New Mexico last Thursday became the fourth state-joining Alaska, California, and Washington-to allow direct dispensation of emergency contraception (EC) by pharmacists. The move came less than two months after Gov. Bill Richardson signed the Emergency Contraception for Sexual Assault Survivors Act, requiring emergency rooms to provide EC information and access for sexual assault survivors, according to NARAL Pro-Choice America.
The latest activity surrounding EC signifies growing awareness of the safe and effective drug, a concentrated dose of birth control hormones that is up to 95 percent effective at preventing pregnancy if taken within 72 hours of unprotected intercourse, contraception failure, or rape. Last month, Women's Capital Corporation, makers of the emergency contraceptive Plan B, submitted their request to the Food and Drug Administration (FDA) seeking over-the-counter status for Plan B. Meanwhile, Gynetics, the maker of the EC Preven, told the New York Times it too expects to attain over-the-counter status by the end of next year. Already, EC is available without a prescription in Albania, Belgium Denmark, Finland, France, Israel, Morocco, Norway, Portugal, South Africa, Sweden, and the UK, according to the Center for Reproductive Rights.
Still, many EC proponents argue that barriers continue to persist, in spite of laws expanding access. In California, only 670 of 5,200 pharmacies signed agreements with physicians to dispense the drug directly. Moreover, many that do charge a $20 to $40 "consulting fee" beyond the $25 to $30 retail drug cost. Joan Hall, a lobbyist for the American College of Obstetricians and Gynecologists (ACOG), criticized the practice as being "highly discriminatory and predatory" considering the absence of such fees for other drugs, reported the Los Angeles Times.
Many pharmacies in California are also now asking women to complete an 11-item questionnaire, which the Pharmacy Access Partnership insists gives pharmacists information for future referrals. Opponents argue the questions are irrelevant and intrusive. Sen. Jackie Speier (D) who is sponsoring legislation to prohibit the consulting fee, cap dispensing fees, and free pharmacists from any obligation to maintain patient-medication records, explained to the LA Times, "It's about discrimination that exists in reproductive health for women." Questionnaires and consulting fees do not accompany dispensations of Viagra.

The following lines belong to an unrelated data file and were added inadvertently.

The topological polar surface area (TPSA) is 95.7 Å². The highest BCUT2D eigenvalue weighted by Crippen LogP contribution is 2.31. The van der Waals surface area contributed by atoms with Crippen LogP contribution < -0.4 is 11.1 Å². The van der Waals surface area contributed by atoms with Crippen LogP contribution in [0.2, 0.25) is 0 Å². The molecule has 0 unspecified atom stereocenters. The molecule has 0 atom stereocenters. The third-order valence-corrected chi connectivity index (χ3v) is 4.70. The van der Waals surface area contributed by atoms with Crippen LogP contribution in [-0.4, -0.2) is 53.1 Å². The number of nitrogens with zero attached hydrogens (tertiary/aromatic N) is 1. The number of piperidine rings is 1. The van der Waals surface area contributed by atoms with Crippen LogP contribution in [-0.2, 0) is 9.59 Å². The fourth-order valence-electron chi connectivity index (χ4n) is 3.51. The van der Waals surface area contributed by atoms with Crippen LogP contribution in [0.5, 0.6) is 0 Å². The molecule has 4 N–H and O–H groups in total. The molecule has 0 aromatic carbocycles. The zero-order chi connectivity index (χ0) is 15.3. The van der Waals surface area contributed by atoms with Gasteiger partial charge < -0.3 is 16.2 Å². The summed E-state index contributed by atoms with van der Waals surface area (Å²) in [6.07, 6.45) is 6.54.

8/28/2015 Alaska Court Protects Abortion Access for Low-Income Women - The Alaska Superior Court struck down a state law yesterday that would have severely limited abortion access for low-income women in Alaska.
The state's Superior Court also struck down a Department of Health and Social Services regulation that placed narrow specifications on Medicaid coverage for abortions, requiring that Medicaid-funded abortions be determined by a physician to be "medically necessary." Last year, the Center for Reproductive Rights, the American Civil Liberties Union, and Planned Parenthood sued on behalf of the Planned Parenthood of the Great Northwest, claiming that the narrow definition of "medically necessary" arbitrarily established conditions designed to restrict the ability of low-income women to access abortion services.
The law was temporarily blocked last July by an Alaskan state court judge.
Superior Court Judge John Suddock ordered yesterday that the state be blocked from implementing this regulation, ruling that it placed an undue burden on low-income women seeking abortion services in Alaska.
"By providing health care to all poor Alaskans except women who need abortions, the challenged regulation violates the state constitutional guarantee of 'equal rights, opportunities, and protection under the law'," the ruling read.
"We applaud the superior court for striing down these cruel restrictions on women's health and rights that violate the Alaska Constitution," said Chris Charbonneau, CEO of Planned Parenthood of the Great Northwest and the Hawaiian Islands. . . .
8/26/2015 Saudi Women Prepare to Vote for the First Time - The fight for gender equality is making slow but notable progress in Saudi Arabia, where women will be allowed to vote for the first time in upcoming December elections.
This shift in Saudi law came in 2011, when a royal decree announced that women would be allowed to vote and run in local elections beginning in December of 2015. . . .